Effecting Change In Israel
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Editorial

Effecting Change In Israel

Why diaspora Jewry cutting off financial support to Israel is a bad idea.

Angered over the Israeli government’s backing down on an agreement to build a permanent area for egalitarian prayer at the Western Wall, some American Jews are talking about cutting financial support for Jewish federations to get back at the Jewish state.

It’s a bad idea.

For starters, it would not hurt the government, which is to blame for the situation, but the people most in need. Money raised by Jewish federations for Israel — about 20 percent in New York’s case — do not go directly to the government. Rather, most of the funds are directed to help Israel’s most vulnerable populations. Reduced dollars will only cause more suffering for the poor and disadvantaged, and widen the gap between Israeli society’s “haves” and “have nots.”

In addition, the federations and their partner in Israel, the Jewish Agency, have been among those leading the effort for more pluralism, diversity and dialogue in Israeli society. For example, the Jewish Agency distributes funds to the liberal denominations in Israel. And a project called iRep (the Israel Religious Expression Platform), created by the Jewish Federations of North America (JFNA), works with the Jewish Religious Equality Coalition, founded by AJC, to counter the influence of the fundamentalist Chief Rabbinate.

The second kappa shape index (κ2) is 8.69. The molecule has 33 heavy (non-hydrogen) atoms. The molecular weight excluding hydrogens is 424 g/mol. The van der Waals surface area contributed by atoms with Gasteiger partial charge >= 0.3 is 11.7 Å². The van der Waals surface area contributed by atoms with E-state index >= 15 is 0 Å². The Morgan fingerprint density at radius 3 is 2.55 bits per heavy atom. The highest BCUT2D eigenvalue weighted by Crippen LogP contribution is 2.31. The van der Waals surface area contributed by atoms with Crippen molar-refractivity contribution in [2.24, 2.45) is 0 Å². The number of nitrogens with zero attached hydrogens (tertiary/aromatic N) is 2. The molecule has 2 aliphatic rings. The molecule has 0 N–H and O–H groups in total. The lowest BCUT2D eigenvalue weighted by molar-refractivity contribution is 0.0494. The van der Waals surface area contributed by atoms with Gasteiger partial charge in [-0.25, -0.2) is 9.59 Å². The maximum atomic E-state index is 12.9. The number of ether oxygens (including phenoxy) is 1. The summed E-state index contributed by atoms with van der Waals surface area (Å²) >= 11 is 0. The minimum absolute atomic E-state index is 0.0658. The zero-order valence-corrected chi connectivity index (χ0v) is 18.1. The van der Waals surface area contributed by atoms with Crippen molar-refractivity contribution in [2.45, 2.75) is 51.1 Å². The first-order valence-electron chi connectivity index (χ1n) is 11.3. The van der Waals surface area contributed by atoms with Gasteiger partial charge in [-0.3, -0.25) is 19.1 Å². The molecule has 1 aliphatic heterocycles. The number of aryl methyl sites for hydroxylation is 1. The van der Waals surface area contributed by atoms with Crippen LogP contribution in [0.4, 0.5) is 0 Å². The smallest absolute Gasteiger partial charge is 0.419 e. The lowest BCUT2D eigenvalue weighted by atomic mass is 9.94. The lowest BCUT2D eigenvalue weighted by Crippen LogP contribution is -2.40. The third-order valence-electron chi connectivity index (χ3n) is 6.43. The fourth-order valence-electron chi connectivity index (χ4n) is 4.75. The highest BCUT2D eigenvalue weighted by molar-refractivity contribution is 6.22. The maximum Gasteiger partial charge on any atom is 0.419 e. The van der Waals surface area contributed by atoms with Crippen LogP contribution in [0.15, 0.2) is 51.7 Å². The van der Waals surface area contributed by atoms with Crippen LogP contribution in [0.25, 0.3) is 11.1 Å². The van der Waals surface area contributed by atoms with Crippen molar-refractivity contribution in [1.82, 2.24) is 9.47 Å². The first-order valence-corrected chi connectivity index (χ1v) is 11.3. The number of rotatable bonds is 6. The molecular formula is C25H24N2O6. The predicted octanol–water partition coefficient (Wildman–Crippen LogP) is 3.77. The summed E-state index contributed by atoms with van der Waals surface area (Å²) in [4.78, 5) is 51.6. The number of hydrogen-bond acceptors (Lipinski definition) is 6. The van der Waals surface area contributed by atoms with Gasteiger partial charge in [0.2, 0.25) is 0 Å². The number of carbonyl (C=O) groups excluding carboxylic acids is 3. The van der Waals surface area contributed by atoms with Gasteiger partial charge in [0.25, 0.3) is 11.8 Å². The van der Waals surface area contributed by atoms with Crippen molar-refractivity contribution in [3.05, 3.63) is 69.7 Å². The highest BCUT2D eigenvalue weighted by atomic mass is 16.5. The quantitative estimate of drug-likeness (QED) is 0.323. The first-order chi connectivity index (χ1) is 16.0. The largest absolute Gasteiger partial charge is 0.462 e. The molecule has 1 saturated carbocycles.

That’s a lot of acronyms to swallow, but the effort to help Israelis understand why these issues are so important to diaspora Jewry is needed if change is ever going to come from Jerusalem.

JFNA has taken a leadership role in convening meetings and conference calls around the U.S. to discuss whether and how best to deal with the Netanyahu government on matters of religious expression without jeopardizing support for Israelis among its donors. Insiders say the JFNA is focusing on the grassroots as well as the “grass tops” — mayors, other local officials and influencers — to change the government’s position on the Kotel as well as on conversion, which would be more restrictive under proposed legislation.

The Jewish Federation in the Heart of New Jersey is launching a Fund for Pluralism, urging donors to INvest rather than DIvest. “If you want to make a statement, help us effect change in Israel,” explained CEO Keith Krivitzky.

UJA-Federation of New York has an Israeli Judaism committee that works to promote pluralism, and the federation funds many projects focused on greater equality.

There is no one solution for a systemic problem in a society that values religious politics over religious equality. But launching and supporting pluralistic projects is a start, and enlightening our fellow Jews is more productive than punishing them.

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